Au­di­ol­o­gists say help is at hand to man­age tin­ni­tus

Augusta Margaret River Times - - Times News -

Up to 20 per cent of Australians ex­pe­ri­ence tin­ni­tus at some point in their lives, but Duns­bor­ough & Mar­garet River Hear­ing’s spe­cial­ist au­di­ol­o­gists want peo­ple to know they need not put up with it.

Tin­ni­tus refers to any sound or sounds in the ears or head not gen­er­ated by an out­side source and is a sur­pris­ingly com­mon con­di­tion.

Au­di­ol­o­gist Michelle Soares-Men­des said the per­sis­tence of tin­ni­tus could be frus­trat­ing, wor­ry­ing or even dis­tress­ing, and a sur­pris­ing fac­tor for many peo­ple was tin­ni­tus most of­ten re­sulted from a change in hear­ing. “Typ­i­cally it isn’t the cause of any dis­ease in it­self and it doesn’t cause hear­ing loss,” she said.

“It can also be as­so­ci­ated with hav­ing worked in loud noise and less of­ten, head or neck in­juries, stim­u­lants and med­i­ca­tions.”

Mrs Soares-Men­des pointed to stress, anx­i­ety and poor sleep as other fac­tors con­tribut­ing to tin­ni­tus but ex­plained it was eas­ily man­aged with treat­ment.

The ori­gins of mod­ern tin­ni­tus treat­ment come from tin­ni­tus re­train­ing ther­apy de­vel­oped and re­searched by the Pol­ish lead team at Yale Univer­sity by Dr Pawel Jas­tre­boff and later Dr Johnathon Hazell.

The pro­gram recog­nises the cen­tral role of the brain in tin­ni­tus, how the pres­ence of tin­ni­tus is in­ter­preted and how the body re­acts to it.

“Con­sider how we might re­spond if we were alone at night and sud­denly heard some­one break­ing in,” Mrs Soares-Men­des said.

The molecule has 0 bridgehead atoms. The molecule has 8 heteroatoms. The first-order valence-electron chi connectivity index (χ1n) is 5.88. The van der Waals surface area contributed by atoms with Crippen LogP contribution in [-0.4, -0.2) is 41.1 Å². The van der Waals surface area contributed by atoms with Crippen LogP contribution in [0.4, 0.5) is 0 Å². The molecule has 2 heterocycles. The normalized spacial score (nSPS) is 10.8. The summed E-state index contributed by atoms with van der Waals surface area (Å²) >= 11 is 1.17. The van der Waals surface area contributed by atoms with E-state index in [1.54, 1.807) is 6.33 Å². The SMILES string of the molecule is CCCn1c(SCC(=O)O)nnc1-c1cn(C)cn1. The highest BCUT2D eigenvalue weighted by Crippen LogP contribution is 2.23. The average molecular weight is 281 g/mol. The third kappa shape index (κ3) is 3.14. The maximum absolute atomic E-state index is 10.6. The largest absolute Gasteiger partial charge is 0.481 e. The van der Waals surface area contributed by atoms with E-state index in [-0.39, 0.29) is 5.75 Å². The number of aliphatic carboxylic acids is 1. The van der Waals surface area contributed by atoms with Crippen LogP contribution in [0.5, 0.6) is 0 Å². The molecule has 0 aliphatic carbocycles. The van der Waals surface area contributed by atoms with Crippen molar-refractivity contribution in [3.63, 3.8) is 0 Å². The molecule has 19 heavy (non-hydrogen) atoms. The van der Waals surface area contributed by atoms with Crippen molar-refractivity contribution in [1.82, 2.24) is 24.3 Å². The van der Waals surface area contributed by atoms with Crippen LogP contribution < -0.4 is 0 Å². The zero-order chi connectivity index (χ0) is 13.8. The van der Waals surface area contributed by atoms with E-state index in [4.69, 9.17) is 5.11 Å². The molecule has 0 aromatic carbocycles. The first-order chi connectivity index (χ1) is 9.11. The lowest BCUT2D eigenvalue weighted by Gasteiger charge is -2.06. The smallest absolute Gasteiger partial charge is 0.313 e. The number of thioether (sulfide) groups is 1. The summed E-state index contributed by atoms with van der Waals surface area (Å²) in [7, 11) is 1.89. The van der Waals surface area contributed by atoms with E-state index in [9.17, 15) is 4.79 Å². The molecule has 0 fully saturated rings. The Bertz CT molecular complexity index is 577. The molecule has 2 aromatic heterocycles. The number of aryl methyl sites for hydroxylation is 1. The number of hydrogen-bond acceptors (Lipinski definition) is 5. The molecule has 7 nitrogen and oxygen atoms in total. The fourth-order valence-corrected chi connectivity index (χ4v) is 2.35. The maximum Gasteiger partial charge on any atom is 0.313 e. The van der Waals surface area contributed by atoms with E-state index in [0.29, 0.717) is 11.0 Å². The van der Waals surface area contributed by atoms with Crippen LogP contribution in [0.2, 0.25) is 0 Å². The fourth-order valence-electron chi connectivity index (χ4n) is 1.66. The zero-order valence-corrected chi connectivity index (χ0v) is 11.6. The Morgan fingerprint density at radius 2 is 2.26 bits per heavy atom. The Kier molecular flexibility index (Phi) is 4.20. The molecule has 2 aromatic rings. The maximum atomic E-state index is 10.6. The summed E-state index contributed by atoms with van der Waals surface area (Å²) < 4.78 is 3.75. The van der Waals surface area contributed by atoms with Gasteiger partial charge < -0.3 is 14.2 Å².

“We might ex­pe­ri­ence fear or anger, our heart rate might in­crease, we might start sweat­ing. These re­sponses can es­ca­late, es­pe­cially if we are lis­ten­ing more acutely than the night be­fore in case of another break in.

“The brain’s sys­tems in­volved in these re­sponses are the au­di­tory cor­tex, the lim­bic sys­tem and the au­to­nomic ner­vous sys­tem.”

Mrs Soares-Men­des said ther­apy was de­signed to en­cour­age peo­ple to “ha­bit­u­ate” or “de­sen­si­tise” to the noise.

“Just like liv­ing on a busy high­way and no longer reg­is­ter­ing the traf­fic noise that might have kept you awake at night,” she said.

Mrs Soares-Men­des has been for­tu­nate enough to have trained un­der Dr Jas­tre­boff in the 1990s and has since de­vel­oped a multi-faceted ap­proach to the man­age­ment and treat­ment of tin­ni­tus.

The first step in Mrs Soares-Men­des’ method is an ap­point­ment at Duns­bor­ough & Mar­garet River Hear­ing, which in­volves an au­di­o­log­i­cal work up to look for pos­si­ble or­ganic causes of ear dam­age or hear­ing loss.

Se­condly, in­for­ma­tion coun­selling can help peo­ple recog­nise and un­der­stand the re­ac­tions to tin­ni­tus, at­ti­tudes, thoughts and feel­ings.

Thirdly, sound ther­apy is used to re­duce the fre­quency or du­ra­tion at which the tin­ni­tus is per­ceived.

Fi­nally, a pro­gram of life­style strate­gies is de­vel­oped to sup­port a more re­laxed phys­i­ol­ogy and make the per­son less ready to act in a “fight or flight” state. Mrs SoaresMen­des said she had been for­tu­nate to have seen great suc­cess in treat­ing tin­ni­tus pa­tients for more than 20 years through­out re­gional WA. “I am es­pe­cially de­lighted to have re­turned to the South West to help those in need in the Duns­bor­ough and Mar­garet River com­mu­ni­ties,” she said.

Duns­bor­ough & Mar­garet River Hear­ing staff.

Michelle Soares-Men­des per­forms an oto­scopic ex­am­i­na­tion on Lor­raine Sk­ender.

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